What is the new Energy Density (Wh/Kg) and cost per Kwh and maximum number of cycles?


I wish Tesla would consider the A123 cells for their Model S. The only thing that vehicle misses is true fast charge capability. They say it needs 45 minutes to charge but with A123 batteries they could do it in 5 to 10 minutes. It is amazing that A123 already has improved the energy density of the old M1 2007 cell by 50%. In my calculation they now have a cell with 165 Wh/kg that can fast charge. The question is price. But for a Model S this is less important because it appeals to people that can afford the extra cost of driving at zero emissions but that can’t afford to wait over 10 minutes for fueling their car. High end pure EVs simply must be able to fast charge (<10 minutes) or I doubt that they will sell at all.


The old RAV4-EV used EV-95 batteries that weighed 18.75 kg and a capacity of 95 amp-hr at 12V. Or 60 Wh/kg. And they last forever. Still running now, in fact.

Figuring out ENERGY density from the A123 stuff is like pulling teeth. The old 26650 cells had 108 Wh/kg, so a 50% improvement would take us to 162 Wh/kg. The "module" density is 140 or so.

Nothing much to write home about.

Lithiums still aren't hugely competitive to the "good enough" strategy of NiMH cells that we simply abandoned because an oil company tied up the IP.


Suggestion: Since the Model S will be designed with swappable batteries that can be used to upgrade or downgrade the battery range why not also invite others like A123 to make their versions of the battery for Model S. The Tesla battery may be the least costly and may be able to do just enough cycles to last 100,000 miles. On the other hand, the A123 battery will likely be much more costly and be able to last over 500,000 miles (much more than needed) but it will also be capable of true fast charging which is 180kW or 30kWh in 10 minutes equal to 100 miles driving (plenty to get you home or to the next high-way fast charge station). With more choice more people will find the Model S attractive and by inviting others to bid on battery development Tesla will save scarce resources since they can’t do everything they want to do anyway.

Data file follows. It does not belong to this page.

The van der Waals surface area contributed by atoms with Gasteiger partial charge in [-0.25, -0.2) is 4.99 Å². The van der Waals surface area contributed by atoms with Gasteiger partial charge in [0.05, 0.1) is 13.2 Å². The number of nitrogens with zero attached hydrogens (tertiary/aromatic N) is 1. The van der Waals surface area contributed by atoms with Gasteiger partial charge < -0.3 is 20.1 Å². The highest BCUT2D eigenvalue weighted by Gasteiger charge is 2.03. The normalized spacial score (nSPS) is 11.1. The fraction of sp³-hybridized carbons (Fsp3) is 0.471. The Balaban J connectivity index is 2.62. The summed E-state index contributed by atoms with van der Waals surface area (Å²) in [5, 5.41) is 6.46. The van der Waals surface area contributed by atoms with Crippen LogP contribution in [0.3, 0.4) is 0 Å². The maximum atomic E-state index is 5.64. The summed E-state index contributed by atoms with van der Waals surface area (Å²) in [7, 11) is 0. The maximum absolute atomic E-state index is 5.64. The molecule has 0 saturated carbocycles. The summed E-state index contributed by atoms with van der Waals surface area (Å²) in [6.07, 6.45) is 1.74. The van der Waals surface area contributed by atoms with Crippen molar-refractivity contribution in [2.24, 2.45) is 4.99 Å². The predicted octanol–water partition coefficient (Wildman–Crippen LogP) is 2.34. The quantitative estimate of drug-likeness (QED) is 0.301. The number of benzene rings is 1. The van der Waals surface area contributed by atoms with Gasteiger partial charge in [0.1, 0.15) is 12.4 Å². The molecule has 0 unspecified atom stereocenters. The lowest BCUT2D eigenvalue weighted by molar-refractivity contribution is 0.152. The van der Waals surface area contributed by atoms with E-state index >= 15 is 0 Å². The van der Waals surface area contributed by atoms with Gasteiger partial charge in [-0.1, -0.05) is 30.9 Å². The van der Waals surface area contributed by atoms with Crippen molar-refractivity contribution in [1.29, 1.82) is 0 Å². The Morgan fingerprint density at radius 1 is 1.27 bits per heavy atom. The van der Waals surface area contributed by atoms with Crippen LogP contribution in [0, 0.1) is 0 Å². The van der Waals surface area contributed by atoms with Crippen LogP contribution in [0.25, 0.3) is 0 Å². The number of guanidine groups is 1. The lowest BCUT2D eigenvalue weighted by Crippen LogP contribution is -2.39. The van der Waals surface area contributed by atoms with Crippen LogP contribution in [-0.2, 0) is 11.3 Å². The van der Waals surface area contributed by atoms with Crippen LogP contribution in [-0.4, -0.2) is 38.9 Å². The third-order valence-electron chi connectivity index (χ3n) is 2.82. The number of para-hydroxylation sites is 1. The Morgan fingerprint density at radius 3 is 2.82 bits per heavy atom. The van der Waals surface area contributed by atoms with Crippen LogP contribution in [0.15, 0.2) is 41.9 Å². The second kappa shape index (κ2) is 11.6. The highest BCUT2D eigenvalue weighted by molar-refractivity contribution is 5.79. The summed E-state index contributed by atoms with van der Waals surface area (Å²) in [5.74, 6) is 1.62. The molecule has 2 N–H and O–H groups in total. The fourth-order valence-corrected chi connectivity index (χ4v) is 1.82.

I admit I don’t have nearly enough information to see whether this is a good idea or not (either for Tesla or for A123) but it may be a business model that is worth considering.



I would guess Tesla may have tried talking to any and all battery manufacturers but the sad state of it is that if you aren't interested in purchasing close to a million cells per year many are not interested in doing business with you or will require you to cover all of the NRE up front for development of a "module" specific to your application.


I notice that the packs are designed for use in the Chrysler ENVI concept vehicles, including Chrysler's version of the the Lotus-Dodge Circuit, in one diagram.

While Tesla still uses the thousands of the little cylindrical batteries to power their version of the same Lotus-Tesla sports car, that Lotus builds for them.

If Chrysler really introduces the Dodge-Lotus Circuit in the Fall, and it starts to sell, how long will it be before the Dodge-Lotus Circuit sports car surpasses the Tesla-Lotus sports car, which has been in "mass production" for 4 years; and is now rumored to have had Lotus deliver some 200 hundred Tesla-Lotuses?